This is Christopher Smith’s feature début and what an impact he has. The film is simple and basic in form. An easy and precise way to break into the genre. Set in the London underground and surrounding sewerage system of pipes and tunnels, a crazy freak dwells, hunting those working in the tunnels, or in this case, locked in for the night. This is Alien. Hills Have Eyes. Friday 13th. But this is the London underground and it’s never looked so grim.
Its as I say. Simple cat n mouse as always. Simple formula but with a new setting and mainly British actors which offers a new incite with fresh eyes and creativity. The film is tense, spooky, creepy and hideously gory in places which are select and not used as a selling point. It’s the atmosphere that Smith creates so well with brilliant visionary camerawork and enthusiastic actors who have totally bought into the roles.
It’s no wonder Smith has become one of the most exciting directors in the genre today. He’s an inspiration and has grown from strength to strength with his last three films. (Severance and Triangle)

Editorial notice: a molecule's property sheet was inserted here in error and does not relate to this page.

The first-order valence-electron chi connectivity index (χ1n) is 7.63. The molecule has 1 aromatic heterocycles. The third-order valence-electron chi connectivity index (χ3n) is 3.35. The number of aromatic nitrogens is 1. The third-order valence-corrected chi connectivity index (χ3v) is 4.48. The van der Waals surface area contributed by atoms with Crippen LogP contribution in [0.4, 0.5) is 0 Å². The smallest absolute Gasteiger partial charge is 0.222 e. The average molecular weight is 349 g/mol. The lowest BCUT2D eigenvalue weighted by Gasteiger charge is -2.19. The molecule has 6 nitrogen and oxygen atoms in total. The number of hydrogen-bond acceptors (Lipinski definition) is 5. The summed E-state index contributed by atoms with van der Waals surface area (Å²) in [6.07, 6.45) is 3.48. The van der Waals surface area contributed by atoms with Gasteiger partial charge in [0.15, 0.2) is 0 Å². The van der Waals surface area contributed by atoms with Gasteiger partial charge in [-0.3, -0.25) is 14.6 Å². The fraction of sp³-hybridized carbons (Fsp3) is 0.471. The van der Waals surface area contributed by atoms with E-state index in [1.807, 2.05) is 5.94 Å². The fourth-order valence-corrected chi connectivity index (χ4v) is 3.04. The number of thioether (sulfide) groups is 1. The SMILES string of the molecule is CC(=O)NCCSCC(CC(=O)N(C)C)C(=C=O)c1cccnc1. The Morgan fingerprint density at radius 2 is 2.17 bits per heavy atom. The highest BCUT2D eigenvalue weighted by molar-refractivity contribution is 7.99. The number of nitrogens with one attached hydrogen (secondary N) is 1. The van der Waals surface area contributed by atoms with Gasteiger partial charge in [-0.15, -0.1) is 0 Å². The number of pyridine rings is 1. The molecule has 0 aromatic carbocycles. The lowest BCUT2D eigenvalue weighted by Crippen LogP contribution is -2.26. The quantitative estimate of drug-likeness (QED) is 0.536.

The film is not perfect though. Don’t be surprised to question characters reasons for actions. ‘Why are you climbing into a small manhole? You should be asking at one point I the film. ‘Why don’t you run and get the hell out of there’ at others and most importantly, which I repeated several times ‘hit him again and finish the creep off!’
Franka Potente is brilliant as our protagonist Kate, and well supported by Vas Blackwood, Paul Rattray and Kelly Scott. Sean Harris is amazing as Craig the creep.
Bill Moseley and Tony Todd were enough to get my attention here, never mind the talents of Clare Grant and Jillian Murray as the Graves sisters. Brian Pulido has pulled together quite a cast, but it seems he didn’t have a plan once he’d got them. A basic plot of cat n mouse set in the Arizona desert sees the two sister hunted by the crazy religious hicks.
Has it all been done before, and have we anything original here? Hills have Eyes, Texas Chainsaw. What’s the real point here? OK, so there is a supernatural element thrown in for good measure, but for me, this didn’t really work. The religious emphasis is what carries this film, although it takes a good hour to really get to the point at which stage Tony Todd steals the show, with the help of a swarm of flies and a gas which turns people into crazy things, demonically possessed.